Yes! I am particularly interested in sustainability and always have been. Over the years I have gathered the majority of my wardrobe from car-boot sales, charity shops and hand-me-downs. I loved (and still love) buying secondhand items that already have a story behind them and giving a new lease of life to clothing given to me by my mum, sister or cousin. It just always made sense to me to shop that way – it’s cheaper, convenient and of course, better for the environment! I have never been a fan of fast-fashion even prior to learning how unsustainable and damaging it is on the environment. I used to favour second-hand shopping over the high street purely because I was more likely to find higher quality, more original pieces for a lower price. Now I view shopping secondhand – whether it’s for clothing, furniture, fabric, etc – as the most sustainable option; to repurpose an existing item rather than use resources to make a new one.
I also think it’s important to commit to items you already own, consider whether they can be fixed or mended prior to carelessly throwing them away. Fast-fashion encourages people to view clothing as disposable which is not only negative regarding its effects on the environment but also sad and lacking sentiment. I’m a huge advocate for visibly mending clothing – adding quirks, personality, memories and originality. The project I designed for Ralph Lauren as part of the internal competition revolved around visible mending and sustainability. I proposed that they utilise samples, waste and excess fabric to create a limited edition line that was patched-up and playfully darned together with embroidery. It was refreshing for my ideas to be greeted enthusiastically by the judges at RL.
Overall I think the steps that fashion is taking towards being more sustainable are excellent. It’s long overdue for the industry to be taking responsibility for the negative effects it has on the environment. Similarly, the industry becoming more diverse and inclusive is encouraging and exciting! I hope to help these movements along during my career.
Do you explore any political, social or historical notions through your work? If so, what messages do you hope to convey?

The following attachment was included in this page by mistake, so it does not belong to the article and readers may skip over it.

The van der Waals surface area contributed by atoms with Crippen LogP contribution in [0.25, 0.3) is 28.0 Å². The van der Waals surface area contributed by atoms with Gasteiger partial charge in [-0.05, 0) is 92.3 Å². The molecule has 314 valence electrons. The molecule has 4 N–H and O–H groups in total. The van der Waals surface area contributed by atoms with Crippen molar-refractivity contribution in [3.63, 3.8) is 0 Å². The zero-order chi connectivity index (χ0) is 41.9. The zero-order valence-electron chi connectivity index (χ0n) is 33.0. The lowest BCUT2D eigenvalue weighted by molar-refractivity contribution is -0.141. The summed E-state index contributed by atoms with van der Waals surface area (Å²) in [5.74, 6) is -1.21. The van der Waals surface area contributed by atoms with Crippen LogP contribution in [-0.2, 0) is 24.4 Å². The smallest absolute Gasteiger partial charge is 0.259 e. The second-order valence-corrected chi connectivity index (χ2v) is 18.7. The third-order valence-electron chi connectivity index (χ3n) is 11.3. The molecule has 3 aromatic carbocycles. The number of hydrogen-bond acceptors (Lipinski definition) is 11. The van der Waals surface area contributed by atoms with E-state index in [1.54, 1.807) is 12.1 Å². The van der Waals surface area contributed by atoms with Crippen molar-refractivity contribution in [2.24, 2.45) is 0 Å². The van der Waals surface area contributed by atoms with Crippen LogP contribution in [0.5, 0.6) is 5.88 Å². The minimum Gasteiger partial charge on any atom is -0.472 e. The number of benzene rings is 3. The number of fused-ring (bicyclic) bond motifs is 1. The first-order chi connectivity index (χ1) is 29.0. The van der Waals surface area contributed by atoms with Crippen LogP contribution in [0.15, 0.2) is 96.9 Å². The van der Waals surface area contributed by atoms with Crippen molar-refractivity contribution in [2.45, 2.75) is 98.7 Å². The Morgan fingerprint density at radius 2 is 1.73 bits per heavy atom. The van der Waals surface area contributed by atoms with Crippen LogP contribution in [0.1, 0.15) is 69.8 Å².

My work is always influenced in some way by history. I find researching historical topics exciting and love finding inspiring stories to develop into a concept and share with others through my work. I’m often inspired by powerful women of the past, usually everyday groups of girls that were being feminist idols through their dress or demeanour by doing what came naturally to them. The nonchalant attitude of these women sets a great example that viewing everyone as equal should come just naturally.
I make my work as sustainable as possible and hope that this encourages/inspires others to do the same.
Where are you hoping to be in five years time?
The fashion industry is unpredictable so it’s hard to imagine where I will be in five years time. I didn’t expect to be given the fantastic opportunities I have been given so far so I’m going to leave my options open, take full advantage of any opportunity given to me and go where life takes me.
The one definite thing I know is that I want to be part of the positive movement fashion is making towards being more sustainable. I hope in five years time I have gained vast experience to help this change. Sustainability is still a fairly new topic and I hope within the next 5 or so years I can gain the experience to have a more realistic view of how sustainability can work within the industry, and especially how I can help it along.
Interview and Words by Annabel Waterhouse-Biggins